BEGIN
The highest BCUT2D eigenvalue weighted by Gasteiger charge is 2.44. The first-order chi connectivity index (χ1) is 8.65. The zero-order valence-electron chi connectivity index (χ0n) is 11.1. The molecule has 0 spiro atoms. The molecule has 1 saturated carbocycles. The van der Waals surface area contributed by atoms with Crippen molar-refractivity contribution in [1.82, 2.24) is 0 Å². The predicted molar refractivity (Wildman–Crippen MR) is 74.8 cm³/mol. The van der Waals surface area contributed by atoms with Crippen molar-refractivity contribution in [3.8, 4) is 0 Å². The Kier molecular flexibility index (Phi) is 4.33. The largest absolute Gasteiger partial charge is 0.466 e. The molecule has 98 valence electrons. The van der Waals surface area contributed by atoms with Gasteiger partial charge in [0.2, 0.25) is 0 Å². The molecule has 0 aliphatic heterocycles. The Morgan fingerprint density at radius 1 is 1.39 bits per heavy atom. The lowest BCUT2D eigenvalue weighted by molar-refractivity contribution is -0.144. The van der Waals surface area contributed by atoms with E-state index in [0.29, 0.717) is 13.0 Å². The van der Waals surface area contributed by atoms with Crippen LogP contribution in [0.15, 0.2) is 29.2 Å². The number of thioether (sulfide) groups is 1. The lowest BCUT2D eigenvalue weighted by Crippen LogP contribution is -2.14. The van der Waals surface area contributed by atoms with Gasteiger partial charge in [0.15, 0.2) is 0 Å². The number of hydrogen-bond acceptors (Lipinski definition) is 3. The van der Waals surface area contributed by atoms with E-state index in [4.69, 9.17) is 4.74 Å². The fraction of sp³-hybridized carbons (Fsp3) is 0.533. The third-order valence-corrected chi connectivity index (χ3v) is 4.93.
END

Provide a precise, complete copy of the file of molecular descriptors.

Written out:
The highest BCUT2D eigenvalue weighted by Gasteiger charge is 2.44. The first-order chi connectivity index (χ1) is 8.65. The zero-order valence-electron chi connectivity index (χ0n) is 11.1. The molecule has 0 spiro atoms. The molecule has 1 saturated carbocycles. The van der Waals surface area contributed by atoms with Crippen molar-refractivity contribution in [1.82, 2.24) is 0 Å². The predicted molar refractivity (Wildman–Crippen MR) is 74.8 cm³/mol. The van der Waals surface area contributed by atoms with Crippen molar-refractivity contribution in [3.8, 4) is 0 Å². The Kier molecular flexibility index (Phi) is 4.33. The largest absolute Gasteiger partial charge is 0.466 e. The molecule has 98 valence electrons. The van der Waals surface area contributed by atoms with Gasteiger partial charge in [0.2, 0.25) is 0 Å². The molecule has 0 aliphatic heterocycles. The Morgan fingerprint density at radius 1 is 1.39 bits per heavy atom. The lowest BCUT2D eigenvalue weighted by molar-refractivity contribution is -0.144. The van der Waals surface area contributed by atoms with E-state index in [0.29, 0.717) is 13.0 Å². The van der Waals surface area contributed by atoms with Crippen LogP contribution in [0.15, 0.2) is 29.2 Å². The number of thioether (sulfide) groups is 1. The lowest BCUT2D eigenvalue weighted by Crippen LogP contribution is -2.14. The van der Waals surface area contributed by atoms with Gasteiger partial charge in [0.15, 0.2) is 0 Å². The number of hydrogen-bond acceptors (Lipinski definition) is 3. The van der Waals surface area contributed by atoms with E-state index in [4.69, 9.17) is 4.74 Å². The fraction of sp³-hybridized carbons (Fsp3) is 0.533. The third-order valence-corrected chi connectivity index (χ3v) is 4.93.